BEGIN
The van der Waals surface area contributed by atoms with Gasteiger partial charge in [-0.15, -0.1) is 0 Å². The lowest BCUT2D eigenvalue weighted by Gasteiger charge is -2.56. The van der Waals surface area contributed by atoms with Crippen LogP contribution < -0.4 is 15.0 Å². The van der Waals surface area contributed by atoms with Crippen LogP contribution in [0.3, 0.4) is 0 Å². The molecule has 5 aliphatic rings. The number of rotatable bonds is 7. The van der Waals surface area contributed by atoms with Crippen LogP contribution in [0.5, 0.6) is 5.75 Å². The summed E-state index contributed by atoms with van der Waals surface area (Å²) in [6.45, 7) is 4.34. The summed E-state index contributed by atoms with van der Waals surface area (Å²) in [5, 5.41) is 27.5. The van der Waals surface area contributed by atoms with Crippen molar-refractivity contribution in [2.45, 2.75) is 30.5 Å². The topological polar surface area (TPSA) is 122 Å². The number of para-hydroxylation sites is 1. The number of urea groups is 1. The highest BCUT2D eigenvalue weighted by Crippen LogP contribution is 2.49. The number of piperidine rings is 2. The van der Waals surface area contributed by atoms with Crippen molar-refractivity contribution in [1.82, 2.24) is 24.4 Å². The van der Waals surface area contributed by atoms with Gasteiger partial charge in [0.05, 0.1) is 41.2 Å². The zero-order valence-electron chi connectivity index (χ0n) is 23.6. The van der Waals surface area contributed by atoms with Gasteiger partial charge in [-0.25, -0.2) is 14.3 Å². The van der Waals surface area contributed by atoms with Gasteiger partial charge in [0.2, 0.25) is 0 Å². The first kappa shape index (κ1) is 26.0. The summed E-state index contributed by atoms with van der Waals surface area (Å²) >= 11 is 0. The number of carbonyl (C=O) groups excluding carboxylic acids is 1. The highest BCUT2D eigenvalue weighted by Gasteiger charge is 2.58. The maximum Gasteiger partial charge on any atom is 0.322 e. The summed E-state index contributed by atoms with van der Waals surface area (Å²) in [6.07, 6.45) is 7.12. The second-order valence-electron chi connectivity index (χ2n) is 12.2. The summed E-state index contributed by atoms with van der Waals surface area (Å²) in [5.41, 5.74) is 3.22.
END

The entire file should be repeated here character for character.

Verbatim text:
The van der Waals surface area contributed by atoms with Gasteiger partial charge in [-0.15, -0.1) is 0 Å². The lowest BCUT2D eigenvalue weighted by Gasteiger charge is -2.56. The van der Waals surface area contributed by atoms with Crippen LogP contribution < -0.4 is 15.0 Å². The van der Waals surface area contributed by atoms with Crippen LogP contribution in [0.3, 0.4) is 0 Å². The molecule has 5 aliphatic rings. The number of rotatable bonds is 7. The van der Waals surface area contributed by atoms with Crippen LogP contribution in [0.5, 0.6) is 5.75 Å². The summed E-state index contributed by atoms with van der Waals surface area (Å²) in [6.45, 7) is 4.34. The summed E-state index contributed by atoms with van der Waals surface area (Å²) in [5, 5.41) is 27.5. The van der Waals surface area contributed by atoms with Crippen molar-refractivity contribution in [2.45, 2.75) is 30.5 Å². The topological polar surface area (TPSA) is 122 Å². The number of para-hydroxylation sites is 1. The number of urea groups is 1. The highest BCUT2D eigenvalue weighted by Crippen LogP contribution is 2.49. The number of piperidine rings is 2. The van der Waals surface area contributed by atoms with Crippen molar-refractivity contribution in [1.82, 2.24) is 24.4 Å². The van der Waals surface area contributed by atoms with Gasteiger partial charge in [0.05, 0.1) is 41.2 Å². The zero-order valence-electron chi connectivity index (χ0n) is 23.6. The van der Waals surface area contributed by atoms with Gasteiger partial charge in [-0.25, -0.2) is 14.3 Å². The van der Waals surface area contributed by atoms with Gasteiger partial charge in [0.2, 0.25) is 0 Å². The first kappa shape index (κ1) is 26.0. The summed E-state index contributed by atoms with van der Waals surface area (Å²) >= 11 is 0. The number of carbonyl (C=O) groups excluding carboxylic acids is 1. The highest BCUT2D eigenvalue weighted by Gasteiger charge is 2.58. The maximum Gasteiger partial charge on any atom is 0.322 e. The summed E-state index contributed by atoms with van der Waals surface area (Å²) in [6.07, 6.45) is 7.12. The second-order valence-electron chi connectivity index (χ2n) is 12.2. The summed E-state index contributed by atoms with van der Waals surface area (Å²) in [5.41, 5.74) is 3.22.